Going to the hospital for treatment unrelated to COVID-19 during the pandemic

As the health-care system shifts its focus to battling the novel coronavirus pandemic, hospitals are adapting to treat both the influx of patients with the virus and those with other conditions.

“People are going to have heart attacks, strokes or fall and have an accident and moms are going to continue to have babies, and you can’t stop that, so you have to be prepared,” said Neil Johnson, vice president of Cancer Care for London Health Sciences Centre (LHSC).

Johnson tells Global News the focus has shifted to patients who are considered urgent and postponing treatments for patients who can wait 30 days.

“We are less than 70 per cent occupied in both our critical care and all of our other areas to prepare for the COVID patients.”

As LHSC and other hospitals adapt, the experience for patients is also changing. One significant difference is that people are not allowed to visit patients or accompany them during treatment.

“Our staff and physicians are very creative. They are trying to put in creative solutions for patients coming in for cancer treatments that need a loved one there,” Johnson said.

The staff at LHSC are working to find ways to connect patients undergoing cancer treatment with their support system remotely.

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“Our front-line staff members are doing a huge amount of work, and they have their own concerns about their patients, themselves and their families.”

Rob Matic talked to Global News about what its like battling colon cancer during COVID-19.

First diagnosed in 1995 when he was only 28, Matic discovered he had a genetic condition called Lynch syndrome, which means he has an increased risk of developing certain types of cancer.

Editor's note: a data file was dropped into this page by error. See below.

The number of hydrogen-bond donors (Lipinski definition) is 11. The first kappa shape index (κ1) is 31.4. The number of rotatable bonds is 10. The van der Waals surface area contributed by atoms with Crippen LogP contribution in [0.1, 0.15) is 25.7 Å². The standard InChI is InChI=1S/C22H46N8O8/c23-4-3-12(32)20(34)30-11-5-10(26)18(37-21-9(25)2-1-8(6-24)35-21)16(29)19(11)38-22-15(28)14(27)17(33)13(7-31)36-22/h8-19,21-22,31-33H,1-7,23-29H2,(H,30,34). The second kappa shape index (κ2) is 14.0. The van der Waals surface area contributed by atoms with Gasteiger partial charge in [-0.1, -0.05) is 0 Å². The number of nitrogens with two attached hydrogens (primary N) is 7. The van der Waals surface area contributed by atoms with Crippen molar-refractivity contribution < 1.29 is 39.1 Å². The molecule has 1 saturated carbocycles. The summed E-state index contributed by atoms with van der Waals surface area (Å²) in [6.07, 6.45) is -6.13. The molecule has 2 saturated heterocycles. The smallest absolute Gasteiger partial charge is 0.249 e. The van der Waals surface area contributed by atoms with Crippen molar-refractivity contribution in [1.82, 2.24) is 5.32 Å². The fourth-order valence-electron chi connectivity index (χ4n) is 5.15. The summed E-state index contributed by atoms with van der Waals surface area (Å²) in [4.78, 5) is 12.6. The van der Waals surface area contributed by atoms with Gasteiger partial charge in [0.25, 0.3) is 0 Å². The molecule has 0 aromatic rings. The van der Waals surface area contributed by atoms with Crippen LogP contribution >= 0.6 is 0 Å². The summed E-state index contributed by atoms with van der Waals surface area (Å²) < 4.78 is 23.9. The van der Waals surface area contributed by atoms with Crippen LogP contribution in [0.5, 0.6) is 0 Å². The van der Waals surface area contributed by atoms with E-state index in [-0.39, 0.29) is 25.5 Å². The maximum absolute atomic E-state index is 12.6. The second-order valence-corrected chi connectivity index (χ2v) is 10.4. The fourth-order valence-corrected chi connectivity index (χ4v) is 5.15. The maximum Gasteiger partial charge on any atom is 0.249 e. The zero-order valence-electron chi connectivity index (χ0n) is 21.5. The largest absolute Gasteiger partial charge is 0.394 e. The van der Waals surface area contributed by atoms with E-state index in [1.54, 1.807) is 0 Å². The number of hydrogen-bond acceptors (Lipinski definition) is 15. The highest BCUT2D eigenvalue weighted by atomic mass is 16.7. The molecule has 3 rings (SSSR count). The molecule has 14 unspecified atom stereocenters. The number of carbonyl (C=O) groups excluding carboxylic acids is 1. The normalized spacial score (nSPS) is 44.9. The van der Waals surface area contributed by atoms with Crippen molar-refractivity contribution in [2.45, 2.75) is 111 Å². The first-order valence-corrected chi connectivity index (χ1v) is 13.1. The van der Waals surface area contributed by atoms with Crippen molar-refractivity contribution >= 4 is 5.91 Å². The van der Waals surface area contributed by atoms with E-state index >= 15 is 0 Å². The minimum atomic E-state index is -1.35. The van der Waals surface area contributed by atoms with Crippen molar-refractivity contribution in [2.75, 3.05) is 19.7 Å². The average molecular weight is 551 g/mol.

“I spoke with my nurse, and she said the treatment you’re on does not put you at any greater risk,” Matic said.

Matic is currently part of a clinical trial to treat his colon cancer through immunotherapy, which requires him to travel down to Toronto for treatment.

“Getting to the hospital, there are a number of screening questions you have to be asked, and I think I compared that to a nicer version airport security.”

“Now they are telling people not to bring any visitors or companions with them, so it’s been surreal experience walking in and there only being a handful of people,” Matic said.

He considers himself lucky because his treatment is part of a clinical trial that can’t be put on hold. But he knows of other cancer patients undergoing chemotherapy and radiation treatments that now have to wait.

“I heard some people have had to have their treatments pushed back, so it’s must be really tough on those doctors who have to determine who can take a break.”

Questions about COVID-19? Here are some things you need to know:

Health officials caution against all international travel. Returning travellers are legally obligated to self-isolate for 14 days, beginning March 26, in case they develop symptoms and to prevent spreading the virus to others. Some provinces and territories have also implemented additional recommendations or enforcement measures to ensure those returning to the area self-isolate.

Symptoms can include fever, cough and difficulty breathing — very similar to a cold or flu. Some people can develop a more severe illness. People most at risk of this include older adults and people with severe chronic medical conditions like heart, lung or kidney disease. If you develop symptoms, contact public health authorities.

To prevent the virus from spreading, experts recommend frequent handwashing and coughing into your sleeve. They also recommend minimizing contact with others, staying home as much as possible and maintaining a distance of two metres from other people if you go out.

For full COVID-19 coverage from Global News, click here.

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